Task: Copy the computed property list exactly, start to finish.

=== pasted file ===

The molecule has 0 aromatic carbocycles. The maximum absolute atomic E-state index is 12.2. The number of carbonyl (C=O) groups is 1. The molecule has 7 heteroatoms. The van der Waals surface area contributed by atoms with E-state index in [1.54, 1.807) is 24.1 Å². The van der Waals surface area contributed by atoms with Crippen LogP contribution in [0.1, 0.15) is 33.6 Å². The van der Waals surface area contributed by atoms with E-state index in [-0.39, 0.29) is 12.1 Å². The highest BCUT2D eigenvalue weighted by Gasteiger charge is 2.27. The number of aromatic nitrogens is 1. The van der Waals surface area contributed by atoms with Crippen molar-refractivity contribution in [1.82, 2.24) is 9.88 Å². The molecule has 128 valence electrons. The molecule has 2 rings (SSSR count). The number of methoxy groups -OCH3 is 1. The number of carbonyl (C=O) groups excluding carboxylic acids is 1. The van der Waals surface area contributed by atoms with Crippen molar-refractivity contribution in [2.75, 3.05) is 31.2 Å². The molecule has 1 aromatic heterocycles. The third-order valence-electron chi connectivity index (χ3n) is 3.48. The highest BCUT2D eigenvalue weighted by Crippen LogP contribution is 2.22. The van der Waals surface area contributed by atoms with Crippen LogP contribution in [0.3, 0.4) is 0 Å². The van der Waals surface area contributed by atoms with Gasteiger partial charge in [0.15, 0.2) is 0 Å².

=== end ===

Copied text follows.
The molecule has 0 aromatic carbocycles. The maximum absolute atomic E-state index is 12.2. The number of carbonyl (C=O) groups is 1. The molecule has 7 heteroatoms. The van der Waals surface area contributed by atoms with E-state index in [1.54, 1.807) is 24.1 Å². The van der Waals surface area contributed by atoms with Crippen LogP contribution in [0.1, 0.15) is 33.6 Å². The van der Waals surface area contributed by atoms with E-state index in [-0.39, 0.29) is 12.1 Å². The highest BCUT2D eigenvalue weighted by Gasteiger charge is 2.27. The number of aromatic nitrogens is 1. The van der Waals surface area contributed by atoms with Crippen molar-refractivity contribution in [1.82, 2.24) is 9.88 Å². The molecule has 128 valence electrons. The molecule has 2 rings (SSSR count). The number of methoxy groups -OCH3 is 1. The number of carbonyl (C=O) groups excluding carboxylic acids is 1. The van der Waals surface area contributed by atoms with Crippen molar-refractivity contribution in [2.75, 3.05) is 31.2 Å². The molecule has 1 aromatic heterocycles. The third-order valence-electron chi connectivity index (χ3n) is 3.48. The highest BCUT2D eigenvalue weighted by Crippen LogP contribution is 2.22. The van der Waals surface area contributed by atoms with Crippen LogP contribution in [0.3, 0.4) is 0 Å². The van der Waals surface area contributed by atoms with Gasteiger partial charge in [0.15, 0.2) is 0 Å².